A local newspaper (or any for that matter) does not have to answer to your, my, an academic’s, out of touch old school editor’s, or any organization’s code of ethics other than the ones they’ve determined and created for themselves that are in the best interests of serving the welfare of their readership. These are decisions for each newspaper to make and they wouldn’t be around for very long if their code of ethics was that far out-of-whack with their constituents or illegal, obviously.
Of course, you don’t have to dig deep into these institutional prescribed codes, like ASNE’s, to find total justication for what the Spokane paper did: “The American press was made free not just to inform or just to serve as a forum for debate but also to bring an independent scrutiny to bear on the forces of power in the society, including the conduct of official power at all levels of government.” Sounds about right to me.
Ultimately, a newspaper need only answer to its readers and in this case there is overwhelming support for the paper from Spokane citizens. That’s not “bad journalism” that’s just good public service journalism. They’re damn lucky none of those big city editors or academics who are so short-sighted and arrogant to call this “bad for journalism” are not the editor of their newspaper.
I think Jay Rosen said it best: “The case does not lend itself to “rules.” What it requires instead is judgment, and that holds for we critics and observers, too.”
Selling-out is betraying your values and going against what you know is right. Kudos to Steve Smith for not doing that while serving in the best interests of Spokane citizens.

Sisyphus in comments points us to an AEJMC paper Undercover Reporting, Hidden Cameras and the Ethical Decision-Making Process: A Refinement

Anna in comments asks:

How can we find out whether there’s a consensus within the profession as to how the standards (i.e. code of ethics) should actually be applied, in a standardized set of cases?
And if there is no consensus, of what use are the standards?

Posted by Leonard Witt at May 11, 2005 12:01 AM   Print


Excellent work.

Posted by: Mark Anderson at May 11, 2005 1:33 AM | Permalink

With reporting like this newpapers would not be losing circulation.

This is a niche that the local newspaper can fill that no other organization can match. If they do this in a cost effective manner they will succeed.

Posted by: Tim at May 11, 2005 7:52 AM | Permalink

Leonard, you forgot to ask Spoksman-Review editor Steve Smith the most important questions:

1. What is your political party affiliation?
2. How would you label your political ideology, liberal or conservative?
3. When you decided to make the investigation, were you aware that its publication would cause your target great political damage?
4. Were you aware of your target's political affiliation and ideology when you made the decision to investigate?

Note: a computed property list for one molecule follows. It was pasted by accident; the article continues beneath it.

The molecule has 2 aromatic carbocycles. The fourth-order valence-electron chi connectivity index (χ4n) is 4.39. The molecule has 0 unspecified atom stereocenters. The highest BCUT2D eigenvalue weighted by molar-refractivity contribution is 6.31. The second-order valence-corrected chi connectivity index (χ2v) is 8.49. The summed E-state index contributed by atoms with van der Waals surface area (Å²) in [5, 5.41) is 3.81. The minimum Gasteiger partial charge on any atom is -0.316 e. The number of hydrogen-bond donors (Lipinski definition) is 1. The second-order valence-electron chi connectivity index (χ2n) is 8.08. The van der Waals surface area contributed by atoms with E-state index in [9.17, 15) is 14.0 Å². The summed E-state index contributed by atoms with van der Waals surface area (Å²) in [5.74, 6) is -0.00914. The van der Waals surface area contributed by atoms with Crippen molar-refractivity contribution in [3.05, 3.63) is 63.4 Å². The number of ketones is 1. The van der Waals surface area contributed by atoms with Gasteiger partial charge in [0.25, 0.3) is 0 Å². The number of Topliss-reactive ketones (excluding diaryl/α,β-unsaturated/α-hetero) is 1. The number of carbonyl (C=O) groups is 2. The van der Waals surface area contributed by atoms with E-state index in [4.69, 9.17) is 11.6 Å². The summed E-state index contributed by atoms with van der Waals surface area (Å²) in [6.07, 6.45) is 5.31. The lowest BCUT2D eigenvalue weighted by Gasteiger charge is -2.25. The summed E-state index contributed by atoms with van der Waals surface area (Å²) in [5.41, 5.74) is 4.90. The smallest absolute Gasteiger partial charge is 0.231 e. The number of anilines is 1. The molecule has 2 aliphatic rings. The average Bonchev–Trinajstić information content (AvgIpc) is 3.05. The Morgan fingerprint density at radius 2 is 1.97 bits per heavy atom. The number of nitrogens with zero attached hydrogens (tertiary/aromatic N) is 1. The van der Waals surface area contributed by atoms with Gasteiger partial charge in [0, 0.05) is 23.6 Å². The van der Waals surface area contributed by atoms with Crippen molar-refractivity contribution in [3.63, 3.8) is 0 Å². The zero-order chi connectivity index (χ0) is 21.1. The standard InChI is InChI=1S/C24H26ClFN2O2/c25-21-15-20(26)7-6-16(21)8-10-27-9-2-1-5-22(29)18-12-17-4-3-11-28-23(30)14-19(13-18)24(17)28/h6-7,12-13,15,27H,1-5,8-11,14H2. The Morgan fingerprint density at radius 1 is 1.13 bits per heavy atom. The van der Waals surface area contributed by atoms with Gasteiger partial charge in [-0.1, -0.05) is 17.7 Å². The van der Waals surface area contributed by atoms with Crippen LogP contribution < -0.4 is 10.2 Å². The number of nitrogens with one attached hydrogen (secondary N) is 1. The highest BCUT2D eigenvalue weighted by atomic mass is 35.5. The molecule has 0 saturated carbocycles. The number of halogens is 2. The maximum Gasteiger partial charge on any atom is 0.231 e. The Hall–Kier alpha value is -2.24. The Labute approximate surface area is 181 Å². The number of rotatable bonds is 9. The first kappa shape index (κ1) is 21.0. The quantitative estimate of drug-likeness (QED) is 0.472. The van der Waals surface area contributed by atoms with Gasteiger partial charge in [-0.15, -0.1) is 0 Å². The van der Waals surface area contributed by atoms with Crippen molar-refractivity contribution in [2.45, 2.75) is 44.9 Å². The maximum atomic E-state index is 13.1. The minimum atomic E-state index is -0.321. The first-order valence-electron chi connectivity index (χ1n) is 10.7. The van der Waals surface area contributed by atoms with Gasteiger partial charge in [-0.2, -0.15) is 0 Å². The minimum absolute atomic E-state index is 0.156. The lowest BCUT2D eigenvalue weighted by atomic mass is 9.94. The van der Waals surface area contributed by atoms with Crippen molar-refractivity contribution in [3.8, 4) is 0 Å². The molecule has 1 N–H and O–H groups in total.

5. Can you site similar investigations of liberals or Democrats that your newspaper has undertaken?
6. Will you prepare and release unedited transcripts of all discussions you had with staff, during each stage of the decision-making process, about the impetus and motivation for beginning and continuing the investigation and its publication?
7. What proof can you offer that your decisions to investigate and publish were not politically or ideologically motivated?

Posted by: Trained Auditor at May 11, 2005 11:56 AM | Permalink

Actually, Steve Smith has said at CJR Daily (and in other forums) that he believes that Jim West has been a terrific mayor who has been effective dealing with various issues in Spokane that other politicos had let fester.
But he has also said:
"The key issue here -- and the mayor acknowledges this, though he draws a different conclusion than we do -- but he acknowledges that he's offered benefits to individuals he's contacted online. He's offered gifts, personal favors, introductions, scholarships, and, in the case of our fictional student, an internship in his own office, in return for sexual favors. In our view, that is a misuse of office. It transcends private conduct and moves it squarely into the arena of official conduct, and it warrants investigation and publication."

Posted by: Steve Lovelady at May 11, 2005 3:17 PM | Permalink

"Let me add quickly. I think the knee jerk reaction of journalists is "we don't lie." I agree."

Well I don't. Exhibit A: Judy Miller.

As I have said elsewhere Steven Smith and everyone responsible for the Spokesman Review espose should get the Pulitzer Prize.
I fear, however that the Pulitzers are run by wusses like Jeff Jarvis.

No guts, glory.

My favorite detail: the creep was too cheap to even pay for the kid's dinner!

Posted by: David Ehrenstein at May 11, 2005 3:39 PM | Permalink

Those editors who criticise the Internet sting investigation are either living on another planet or simply being economic with the truth. see The Mediabuddies Blog on

Posted by: David Davis at May 11, 2005 4:21 PM | Permalink

Did David Ehrenstein similarly applaud Paula Jones and her attorneys and the whole train of Clinton enemies behind them for nailing Bubba on Lewinsky?